I didn’t always have equipment. Shocker, right? By equipment, I mean gloves, wrist wraps, compression knee sleeves, powerlifting belt, and basically any device that should assist with lifting weights. I say “should” because sometimes these devices can actually be detrimental rather than helpful. I’ve been wearing gloves for the past few years as a personal choice; ripping one callous off during deadlift was enough to make me turn to gloves. Let’s face it, no one likes blood on the bar, okay? Gloves are relatively harmless, and I still have callouses even after all these years. So, let’s talk about the more “heavy duty” pieces of equipment.
Powerlifting wraps come in a wide variety of lengths for specific uses. Generally,the longer the wrap, the larger the joint that it’s meant for. For example, knee wraps are usually 2-3 ft long; whereas, my wrist wraps are maybe a foot long. I only use my wrist wraps when I’m doing flat bench press at higher weight (100+ lbs) or trying for a new 1RM. Using these wraps at lower weights can be detrimental if used consistently for too long. How? Eventually, performing other exercises at similar or even lower weights will be too difficult on the joint you wrap. Personally, my wrists couldn’t handle bench pressing over 80 lbs for the longest time because I ALWAYS used wrist wraps. Not only that, but incline press, decline press, flys, etc. also put a lot of strain on my wrists and made lifting difficult without wraps. Only resort to using this sort of equipment when you begin hitting weights that you struggle with significantly or if you begin to feel strain (NOT PAIN!) in that joint while lifting. Wraps should not be used for low weight-high rep type work outs; you would be cheating your joints out of the strain necessary to keep them strong and healthy! The same idea goes for knee and elbow wraps, as well. My wraps are basic red-line Schiek wraps.
Weight belts are usually thick, stiff, leather belts designed for squatting or deadlifts. They profide support to your lower back while driving with your legs. They are incredibly stiff for a reason- to provide support and stability. I can’t tell you how many times I’ve heard of people that can’t deadlift properly without a belt and throw out their backs but then start using a dang weight belt. If you can’t lift properly WITHOUT a belt, what the heck makes you think you can lift any better WITH a belt?! Aye aye aye! Let me step off my pedestal again. Function follows form in the case of lifting; you’re ability to lift heavy and safely is determined by your ability to lift correctly. Don’t bother investing in lifting equipment until you learn to do more complicated lifts without assistance and injury. I’ve used a weight belt before, and it’s incredibly helpful on occasion, such as when I’m doing heavy box squats (225+). I prefer not to use one for deadlift or regular back squats because I want to make my back stronger during those lifts. I suggest Rogue Fitness belts, Harbinger, or Schiek So, use weight belts with discretion.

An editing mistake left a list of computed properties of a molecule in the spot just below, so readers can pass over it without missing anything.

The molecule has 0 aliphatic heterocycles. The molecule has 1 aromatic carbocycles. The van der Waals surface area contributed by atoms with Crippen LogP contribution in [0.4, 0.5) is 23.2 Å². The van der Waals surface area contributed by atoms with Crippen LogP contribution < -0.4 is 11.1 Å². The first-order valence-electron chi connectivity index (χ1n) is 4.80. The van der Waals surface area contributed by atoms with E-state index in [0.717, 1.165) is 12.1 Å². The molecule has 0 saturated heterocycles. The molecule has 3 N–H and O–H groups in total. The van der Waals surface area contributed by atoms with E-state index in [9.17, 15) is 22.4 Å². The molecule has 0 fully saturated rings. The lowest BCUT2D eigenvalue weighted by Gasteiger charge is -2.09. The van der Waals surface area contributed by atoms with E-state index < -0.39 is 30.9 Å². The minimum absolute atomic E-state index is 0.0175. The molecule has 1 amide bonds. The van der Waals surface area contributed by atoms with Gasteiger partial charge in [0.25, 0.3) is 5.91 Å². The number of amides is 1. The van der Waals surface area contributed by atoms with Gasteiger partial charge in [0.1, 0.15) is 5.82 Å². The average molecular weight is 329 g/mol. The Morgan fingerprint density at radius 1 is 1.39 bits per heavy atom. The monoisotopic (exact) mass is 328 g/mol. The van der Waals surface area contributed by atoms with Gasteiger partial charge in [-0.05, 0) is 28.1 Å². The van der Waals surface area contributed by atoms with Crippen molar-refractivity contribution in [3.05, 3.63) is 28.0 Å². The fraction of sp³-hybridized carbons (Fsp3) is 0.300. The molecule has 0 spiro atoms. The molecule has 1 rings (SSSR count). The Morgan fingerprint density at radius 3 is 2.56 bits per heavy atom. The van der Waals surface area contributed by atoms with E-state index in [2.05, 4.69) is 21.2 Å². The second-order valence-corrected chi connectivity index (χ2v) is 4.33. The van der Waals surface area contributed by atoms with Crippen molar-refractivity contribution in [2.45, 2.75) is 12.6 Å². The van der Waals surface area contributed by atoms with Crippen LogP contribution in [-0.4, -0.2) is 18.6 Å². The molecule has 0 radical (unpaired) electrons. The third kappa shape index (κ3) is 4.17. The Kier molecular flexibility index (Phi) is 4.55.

Compression Knee Sleeves
I just got my first pair of knee sleeves this weekend as an early Valentine’s Day gift from my man. I had been wanting a pair for quite a while, but they are typically very pricey (about $30-40 per sleeve). Yes, they are sold individually, not in pairs. There was a night that I was doing some heavy leg work (heavy back squats followed by heavy box squats followed by heavy leg press, you get it) and during leg press I began to feel mild aching in my left knee. So, I stood for a while, stretched it, massaged it, worked out the pain, but as soon as I sat back down the pain fired back up to the point I couldn’t lift anymore. The pain didn’t last through the night, luckily, but it did make me consider alternative exercises and getting wraps, for those days I just want to lift heavy (or heavier). J got me the blue Rehband support wraps. I’ll keep you posted on this experience in the near future.
These are similar to wrist wraps, however they are particularly designed for pull-type exercises (deadlift especially). J has a pair that he uses pretty often. They latch around your wrist and have long straps that you slide around the bar repeatedly until your hand is in contact with the strap as it’s wrapped around the bar. This piece of equipment allows you to lift heavy regardless of your grip strength. Some days, I wish I had a pair for when I deadlift and can’t for the life of me hold onto the bar long enough to get it up. J’s wraps are by Schiek.
I have had all sorts of gloves. I pretty much shred them within 6 months. I currently have a pair of Harbinger gloves that are falling apart, and I have a pair of Bear Komplex gloves designed for crossfit. The Bear Komplex gloves are taking a while to break in because they are made from stiff leather, and you will get callouses between your fingers breaking these suckers in.
Keep in mind a lot of people call these pieces of equipment different names. I have bought most of my equipment at Academy, honestly. Other buying options, other than straight from the manufacturer, include Amazon, secondary suppliers (WalMart, Academy, some gyms, etc), and secondary websites.